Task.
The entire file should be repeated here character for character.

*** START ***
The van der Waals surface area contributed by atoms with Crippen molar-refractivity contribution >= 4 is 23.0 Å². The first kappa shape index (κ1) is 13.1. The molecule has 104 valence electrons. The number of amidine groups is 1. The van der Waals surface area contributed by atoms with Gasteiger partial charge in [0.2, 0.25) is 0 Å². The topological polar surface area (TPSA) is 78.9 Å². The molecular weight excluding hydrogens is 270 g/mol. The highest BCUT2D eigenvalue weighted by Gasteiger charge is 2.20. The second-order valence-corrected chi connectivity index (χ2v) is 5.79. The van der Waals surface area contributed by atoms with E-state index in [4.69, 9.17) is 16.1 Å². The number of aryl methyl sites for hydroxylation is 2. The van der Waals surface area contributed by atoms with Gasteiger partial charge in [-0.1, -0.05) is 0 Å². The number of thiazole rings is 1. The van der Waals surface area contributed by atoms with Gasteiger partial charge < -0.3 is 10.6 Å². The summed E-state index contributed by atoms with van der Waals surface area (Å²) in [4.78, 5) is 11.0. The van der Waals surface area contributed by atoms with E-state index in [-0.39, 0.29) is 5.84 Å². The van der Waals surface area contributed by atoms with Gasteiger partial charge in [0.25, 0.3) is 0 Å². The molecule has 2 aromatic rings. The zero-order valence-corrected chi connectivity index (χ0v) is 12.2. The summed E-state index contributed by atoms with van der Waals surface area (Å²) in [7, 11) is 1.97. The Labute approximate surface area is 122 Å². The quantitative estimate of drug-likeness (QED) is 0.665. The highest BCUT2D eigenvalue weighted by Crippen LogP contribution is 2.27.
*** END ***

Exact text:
The van der Waals surface area contributed by atoms with Crippen molar-refractivity contribution >= 4 is 23.0 Å². The first kappa shape index (κ1) is 13.1. The molecule has 104 valence electrons. The number of amidine groups is 1. The van der Waals surface area contributed by atoms with Gasteiger partial charge in [0.2, 0.25) is 0 Å². The topological polar surface area (TPSA) is 78.9 Å². The molecular weight excluding hydrogens is 270 g/mol. The highest BCUT2D eigenvalue weighted by Gasteiger charge is 2.20. The second-order valence-corrected chi connectivity index (χ2v) is 5.79. The van der Waals surface area contributed by atoms with E-state index in [4.69, 9.17) is 16.1 Å². The number of aryl methyl sites for hydroxylation is 2. The van der Waals surface area contributed by atoms with Gasteiger partial charge in [-0.1, -0.05) is 0 Å². The number of thiazole rings is 1. The van der Waals surface area contributed by atoms with Gasteiger partial charge < -0.3 is 10.6 Å². The summed E-state index contributed by atoms with van der Waals surface area (Å²) in [4.78, 5) is 11.0. The van der Waals surface area contributed by atoms with E-state index in [-0.39, 0.29) is 5.84 Å². The van der Waals surface area contributed by atoms with Gasteiger partial charge in [0.25, 0.3) is 0 Å². The molecule has 2 aromatic rings. The zero-order valence-corrected chi connectivity index (χ0v) is 12.2. The summed E-state index contributed by atoms with van der Waals surface area (Å²) in [7, 11) is 1.97. The Labute approximate surface area is 122 Å². The quantitative estimate of drug-likeness (QED) is 0.665. The highest BCUT2D eigenvalue weighted by Crippen LogP contribution is 2.27.